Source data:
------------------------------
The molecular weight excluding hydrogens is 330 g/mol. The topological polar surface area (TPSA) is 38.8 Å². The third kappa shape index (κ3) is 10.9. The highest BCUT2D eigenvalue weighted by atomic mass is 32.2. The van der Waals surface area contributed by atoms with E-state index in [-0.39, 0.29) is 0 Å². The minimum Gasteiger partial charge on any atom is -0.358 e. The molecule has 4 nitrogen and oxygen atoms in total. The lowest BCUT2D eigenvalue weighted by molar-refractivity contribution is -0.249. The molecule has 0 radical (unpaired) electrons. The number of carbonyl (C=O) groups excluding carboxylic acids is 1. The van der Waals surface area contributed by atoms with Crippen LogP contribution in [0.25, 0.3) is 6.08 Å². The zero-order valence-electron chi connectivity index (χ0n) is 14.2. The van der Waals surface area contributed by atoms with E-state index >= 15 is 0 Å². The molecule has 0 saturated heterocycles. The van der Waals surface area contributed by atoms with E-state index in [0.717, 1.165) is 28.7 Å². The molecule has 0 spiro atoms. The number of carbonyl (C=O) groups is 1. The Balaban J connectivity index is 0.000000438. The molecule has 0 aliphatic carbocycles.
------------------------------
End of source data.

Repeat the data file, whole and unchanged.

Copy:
The molecular weight excluding hydrogens is 330 g/mol. The topological polar surface area (TPSA) is 38.8 Å². The third kappa shape index (κ3) is 10.9. The highest BCUT2D eigenvalue weighted by atomic mass is 32.2. The van der Waals surface area contributed by atoms with E-state index in [-0.39, 0.29) is 0 Å². The minimum Gasteiger partial charge on any atom is -0.358 e. The molecule has 4 nitrogen and oxygen atoms in total. The lowest BCUT2D eigenvalue weighted by molar-refractivity contribution is -0.249. The molecule has 0 radical (unpaired) electrons. The number of carbonyl (C=O) groups excluding carboxylic acids is 1. The van der Waals surface area contributed by atoms with Crippen LogP contribution in [0.25, 0.3) is 6.08 Å². The zero-order valence-electron chi connectivity index (χ0n) is 14.2. The van der Waals surface area contributed by atoms with E-state index >= 15 is 0 Å². The molecule has 0 saturated heterocycles. The van der Waals surface area contributed by atoms with E-state index in [0.717, 1.165) is 28.7 Å². The molecule has 0 spiro atoms. The number of carbonyl (C=O) groups is 1. The Balaban J connectivity index is 0.000000438. The molecule has 0 aliphatic carbocycles.